22. Perhaps key paragraphs in the above article. Since MCAS was supposed to activate only in extreme circumstances far outside the normal flight envelope, Boeing decided that 737 pilots needed no extra training on the system — and indeed that they didn’t even need to know about it. It was not mentioned in their flight manuals.  That stance allowed the new jet to earn a common “type rating” with existing 737 models, allowing airlines to minimize training of pilots moving to the Max. The FAA, citing lack of funding and resources, has over the years delegated increasing authority to Boeing to take on more of the work of certifying the safety of its own airplanes
  23. From Vox: Last line of article not so funny. Christopher Furlong/Getty Images The similarities between the doomed Boeing 737 Max 8 jet that crashed in Ethiopia last weekend, killing 157 people, and the fatal Lion Air crash in Indonesia in October keep growing. According to a New York Times report, investigators at the crash site of the Ethiopian Airlines flight found evidence that suggests that the plane’s stabilizers were tilted upward. At that angle, the automatic stabilizers would have forced down the nose of the jet — a similarity with the Lion Air plane that crashed into the Java Sea 12 minutes after takeoff, killing all 189 passengers and crew. Both investigations are both still in the early phases, but the new evidence potentially indicates that the two planes both had problems with a newly installed automated system, the Times’ Jack Nicas, Thomas Kaplan and James Glanz report. The new Boeing 737 Max 8 system, known as MCAS, is intended to prevent a stall. But the two crashes in the last few months are worrying signs that the system could have unforeseen risks. In the case of the downed flight in Ethiopia, investigators at the crash site are specifically looking at a piece of equipment known as a jackscrew, which controls the angle of the horizontal stabilizers. The stabilizers could have been tilted for other reasons, but they can be triggered by the MCAS. And in the Lion Air crash, investigators are also examining whether the MCAS set up a struggle between the new flight controls and the pilots. Boeing and the Federal Aviation Administration have continued to stand by and support the safety of 737 Max aircraft. Even so, the company is pushing to finish a software update and push it out by April that will modify features of the jet around the automated system. This could have major ramifications for one of the world’s largest global aircraft manufacturers and defense contractors The two crashes have raised questions about the safety of the Boeing planes, which are used by airlines around the world. Earlier this week, the United States decided to temporarily ground all Boeing 737 Max 8 and 9 planes. The US was one of the world’s last large countries to do so on Wednesday, following the lead of China, the member states of the European Union, and several other countries. Three US-based airlines — American, Southwest, and United — have Boeing 737 Max jets in their fleets. (American Airlines has 24 Max 8 jets, Southwest has 34, and United has 14 Max 9s, according to NPR). In total, some 300 planes in operation were grounded globally. In addition, there are more than 4,000 737 Max planes are on order that have yet to be delivered, and according to Bloomberg, the crashes have put those $600 billion worth of orders in jeopardy of not being completed. Whether there was an issue with the plane’s new features on both crashes or not, the global community is no longer so sure about Boeing after the back-to-back tragedies: The company is now worth $25 billion less than it was at this time last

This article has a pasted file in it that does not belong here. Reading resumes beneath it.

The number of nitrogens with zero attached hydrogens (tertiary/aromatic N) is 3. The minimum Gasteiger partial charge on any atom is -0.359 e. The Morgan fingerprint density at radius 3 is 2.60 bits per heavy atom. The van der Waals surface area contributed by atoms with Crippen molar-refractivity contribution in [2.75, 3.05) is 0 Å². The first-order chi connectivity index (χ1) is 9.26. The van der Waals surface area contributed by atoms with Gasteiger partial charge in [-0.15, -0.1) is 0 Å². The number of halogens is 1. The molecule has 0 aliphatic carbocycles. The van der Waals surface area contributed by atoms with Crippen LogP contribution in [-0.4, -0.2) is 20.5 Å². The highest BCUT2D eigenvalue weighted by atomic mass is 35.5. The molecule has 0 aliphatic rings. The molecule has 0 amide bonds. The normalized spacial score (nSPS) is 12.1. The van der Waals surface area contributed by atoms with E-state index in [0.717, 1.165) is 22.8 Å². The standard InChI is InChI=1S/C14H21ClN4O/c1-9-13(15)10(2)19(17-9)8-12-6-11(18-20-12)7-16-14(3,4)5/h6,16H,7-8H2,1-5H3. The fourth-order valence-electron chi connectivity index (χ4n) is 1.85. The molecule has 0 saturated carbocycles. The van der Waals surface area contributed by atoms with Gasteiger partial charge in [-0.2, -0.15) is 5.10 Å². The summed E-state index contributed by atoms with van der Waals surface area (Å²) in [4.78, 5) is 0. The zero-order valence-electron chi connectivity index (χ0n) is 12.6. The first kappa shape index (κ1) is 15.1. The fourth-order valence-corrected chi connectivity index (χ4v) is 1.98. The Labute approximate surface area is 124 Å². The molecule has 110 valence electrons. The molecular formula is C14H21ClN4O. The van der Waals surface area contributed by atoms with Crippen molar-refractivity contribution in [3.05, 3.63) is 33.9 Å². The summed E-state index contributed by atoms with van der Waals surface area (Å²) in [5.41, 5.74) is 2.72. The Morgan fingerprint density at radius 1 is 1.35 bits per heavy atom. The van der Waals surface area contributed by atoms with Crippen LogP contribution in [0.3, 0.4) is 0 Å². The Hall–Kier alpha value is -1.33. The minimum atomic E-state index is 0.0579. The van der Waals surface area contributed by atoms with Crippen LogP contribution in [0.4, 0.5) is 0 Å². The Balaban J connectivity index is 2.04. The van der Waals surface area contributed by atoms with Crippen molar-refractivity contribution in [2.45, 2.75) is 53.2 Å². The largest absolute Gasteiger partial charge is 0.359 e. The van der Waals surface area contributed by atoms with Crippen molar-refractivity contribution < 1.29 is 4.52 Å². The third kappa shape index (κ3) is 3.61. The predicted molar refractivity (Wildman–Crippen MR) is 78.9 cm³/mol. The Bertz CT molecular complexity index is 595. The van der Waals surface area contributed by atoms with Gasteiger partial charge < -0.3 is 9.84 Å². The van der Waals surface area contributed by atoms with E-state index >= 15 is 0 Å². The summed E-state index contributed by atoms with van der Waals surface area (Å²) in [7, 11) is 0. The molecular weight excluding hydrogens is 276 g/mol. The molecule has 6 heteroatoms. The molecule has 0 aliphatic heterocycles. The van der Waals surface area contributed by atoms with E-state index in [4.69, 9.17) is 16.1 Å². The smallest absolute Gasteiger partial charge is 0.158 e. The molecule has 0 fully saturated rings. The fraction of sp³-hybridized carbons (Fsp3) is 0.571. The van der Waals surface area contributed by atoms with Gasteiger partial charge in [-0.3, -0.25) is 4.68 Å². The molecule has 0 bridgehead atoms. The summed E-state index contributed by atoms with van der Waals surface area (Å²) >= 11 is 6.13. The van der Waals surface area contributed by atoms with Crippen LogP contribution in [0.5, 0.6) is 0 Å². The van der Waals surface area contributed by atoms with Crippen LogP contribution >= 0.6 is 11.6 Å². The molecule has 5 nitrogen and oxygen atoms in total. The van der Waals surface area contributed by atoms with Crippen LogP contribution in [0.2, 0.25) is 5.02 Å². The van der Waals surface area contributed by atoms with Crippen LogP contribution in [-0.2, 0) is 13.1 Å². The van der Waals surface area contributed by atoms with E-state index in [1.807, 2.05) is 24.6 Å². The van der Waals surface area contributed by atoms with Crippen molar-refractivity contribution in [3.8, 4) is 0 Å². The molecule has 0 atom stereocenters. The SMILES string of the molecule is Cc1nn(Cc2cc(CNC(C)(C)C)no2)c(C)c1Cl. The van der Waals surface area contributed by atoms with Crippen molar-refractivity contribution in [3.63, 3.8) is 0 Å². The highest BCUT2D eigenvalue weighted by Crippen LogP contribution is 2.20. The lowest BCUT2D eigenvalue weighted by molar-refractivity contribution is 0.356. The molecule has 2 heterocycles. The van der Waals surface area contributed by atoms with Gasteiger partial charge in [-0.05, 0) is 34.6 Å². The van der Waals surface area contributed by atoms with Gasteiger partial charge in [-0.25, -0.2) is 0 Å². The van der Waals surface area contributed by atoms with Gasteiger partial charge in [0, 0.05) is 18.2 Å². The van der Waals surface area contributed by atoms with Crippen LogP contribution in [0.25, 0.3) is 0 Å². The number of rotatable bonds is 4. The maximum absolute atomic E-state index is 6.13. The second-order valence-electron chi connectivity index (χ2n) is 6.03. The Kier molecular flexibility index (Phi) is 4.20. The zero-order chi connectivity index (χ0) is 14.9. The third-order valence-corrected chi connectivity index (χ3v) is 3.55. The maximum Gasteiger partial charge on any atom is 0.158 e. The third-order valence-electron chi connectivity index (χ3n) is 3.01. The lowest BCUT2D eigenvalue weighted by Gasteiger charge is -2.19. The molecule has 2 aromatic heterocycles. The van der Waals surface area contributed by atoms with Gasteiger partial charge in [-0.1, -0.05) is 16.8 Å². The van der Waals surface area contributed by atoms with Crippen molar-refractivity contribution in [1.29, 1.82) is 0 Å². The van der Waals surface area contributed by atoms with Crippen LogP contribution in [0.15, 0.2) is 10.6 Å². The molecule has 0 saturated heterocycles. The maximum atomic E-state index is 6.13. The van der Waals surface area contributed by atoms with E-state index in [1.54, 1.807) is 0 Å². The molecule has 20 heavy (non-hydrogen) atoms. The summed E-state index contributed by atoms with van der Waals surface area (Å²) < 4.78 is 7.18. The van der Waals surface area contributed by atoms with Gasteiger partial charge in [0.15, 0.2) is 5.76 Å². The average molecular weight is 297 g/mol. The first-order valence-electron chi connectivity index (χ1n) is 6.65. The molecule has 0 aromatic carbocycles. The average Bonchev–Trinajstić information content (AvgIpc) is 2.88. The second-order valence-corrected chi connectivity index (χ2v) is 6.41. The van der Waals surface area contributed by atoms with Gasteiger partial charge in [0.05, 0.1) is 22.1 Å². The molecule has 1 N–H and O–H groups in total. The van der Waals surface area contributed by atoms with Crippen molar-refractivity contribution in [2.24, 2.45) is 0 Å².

24. Greg Feith: Some timelines indicate the issue occurred shortly after takeoff. If this is the case, and the airplane was still configured for takeoff (flaps/slats) deployed and the pilot was hand flying, the MCAS would not have been active. If the pilot engaged the autopilot shortly after takeoff, the MCAS would not have been active. I think one could also argue that if the MCAS or any system associated with it was faulty, the MCAS may function when its not supposed to resulting in these crashes.
  25. Sulley makes some valid points about cadet pilots and their lack of flight experience but I don’t know if that’s really the issue here. There is a long list of airlines who have successfully had cadet pilot programs for years and several are still active including some now in Canada. Sulley never mentioned the fact that two relatively new Boeing aircraft had some kind of common fault which the pilots couldn’t troubleshoot in the short amount time available. I would like to know if a supplier to Boeing who provides components associated with the MCAS or autoflight system are faulty or lack normal quality control. If Boeing’s own people are leaving tools and garbage behind in new 767 USAF tankers, how closely are they looking at their imported components?